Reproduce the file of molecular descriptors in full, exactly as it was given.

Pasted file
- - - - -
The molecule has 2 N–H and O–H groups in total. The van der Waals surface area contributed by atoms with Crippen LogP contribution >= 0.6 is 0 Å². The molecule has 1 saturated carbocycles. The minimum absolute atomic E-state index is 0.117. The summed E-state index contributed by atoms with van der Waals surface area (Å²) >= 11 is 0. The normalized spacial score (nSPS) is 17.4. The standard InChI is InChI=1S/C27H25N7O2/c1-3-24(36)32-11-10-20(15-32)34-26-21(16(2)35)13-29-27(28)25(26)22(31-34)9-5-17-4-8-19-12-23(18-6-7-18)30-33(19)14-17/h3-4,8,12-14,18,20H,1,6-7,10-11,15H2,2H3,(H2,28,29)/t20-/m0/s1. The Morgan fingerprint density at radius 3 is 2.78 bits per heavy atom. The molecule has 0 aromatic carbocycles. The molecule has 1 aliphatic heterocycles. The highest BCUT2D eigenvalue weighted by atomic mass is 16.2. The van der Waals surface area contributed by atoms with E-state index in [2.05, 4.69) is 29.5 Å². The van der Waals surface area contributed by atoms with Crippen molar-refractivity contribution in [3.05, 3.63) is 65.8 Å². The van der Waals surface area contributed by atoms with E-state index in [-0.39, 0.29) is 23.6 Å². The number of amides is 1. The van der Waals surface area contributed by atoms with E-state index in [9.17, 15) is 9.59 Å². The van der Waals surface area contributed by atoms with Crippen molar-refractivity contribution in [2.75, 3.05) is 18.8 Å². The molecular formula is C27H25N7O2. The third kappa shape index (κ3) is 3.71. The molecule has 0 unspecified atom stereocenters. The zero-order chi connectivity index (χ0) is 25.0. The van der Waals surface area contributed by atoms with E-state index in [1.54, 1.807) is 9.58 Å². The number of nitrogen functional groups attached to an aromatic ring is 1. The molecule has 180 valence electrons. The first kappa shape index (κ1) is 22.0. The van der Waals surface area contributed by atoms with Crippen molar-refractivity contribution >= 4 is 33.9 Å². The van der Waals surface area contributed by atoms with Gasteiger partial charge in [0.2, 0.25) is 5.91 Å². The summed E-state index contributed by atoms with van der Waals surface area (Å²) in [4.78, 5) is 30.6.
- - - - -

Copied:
The molecule has 2 N–H and O–H groups in total. The van der Waals surface area contributed by atoms with Crippen LogP contribution >= 0.6 is 0 Å². The molecule has 1 saturated carbocycles. The minimum absolute atomic E-state index is 0.117. The summed E-state index contributed by atoms with van der Waals surface area (Å²) >= 11 is 0. The normalized spacial score (nSPS) is 17.4. The standard InChI is InChI=1S/C27H25N7O2/c1-3-24(36)32-11-10-20(15-32)34-26-21(16(2)35)13-29-27(28)25(26)22(31-34)9-5-17-4-8-19-12-23(18-6-7-18)30-33(19)14-17/h3-4,8,12-14,18,20H,1,6-7,10-11,15H2,2H3,(H2,28,29)/t20-/m0/s1. The Morgan fingerprint density at radius 3 is 2.78 bits per heavy atom. The molecule has 0 aromatic carbocycles. The molecule has 1 aliphatic heterocycles. The highest BCUT2D eigenvalue weighted by atomic mass is 16.2. The van der Waals surface area contributed by atoms with E-state index in [2.05, 4.69) is 29.5 Å². The van der Waals surface area contributed by atoms with Crippen molar-refractivity contribution in [3.05, 3.63) is 65.8 Å². The van der Waals surface area contributed by atoms with E-state index in [-0.39, 0.29) is 23.6 Å². The number of amides is 1. The van der Waals surface area contributed by atoms with E-state index in [9.17, 15) is 9.59 Å². The van der Waals surface area contributed by atoms with Crippen molar-refractivity contribution in [2.75, 3.05) is 18.8 Å². The molecular formula is C27H25N7O2. The third kappa shape index (κ3) is 3.71. The molecule has 0 unspecified atom stereocenters. The zero-order chi connectivity index (χ0) is 25.0. The van der Waals surface area contributed by atoms with E-state index in [1.54, 1.807) is 9.58 Å². The number of nitrogen functional groups attached to an aromatic ring is 1. The molecule has 180 valence electrons. The first kappa shape index (κ1) is 22.0. The van der Waals surface area contributed by atoms with Crippen molar-refractivity contribution >= 4 is 33.9 Å². The van der Waals surface area contributed by atoms with Gasteiger partial charge in [0.2, 0.25) is 5.91 Å². The summed E-state index contributed by atoms with van der Waals surface area (Å²) in [4.78, 5) is 30.6.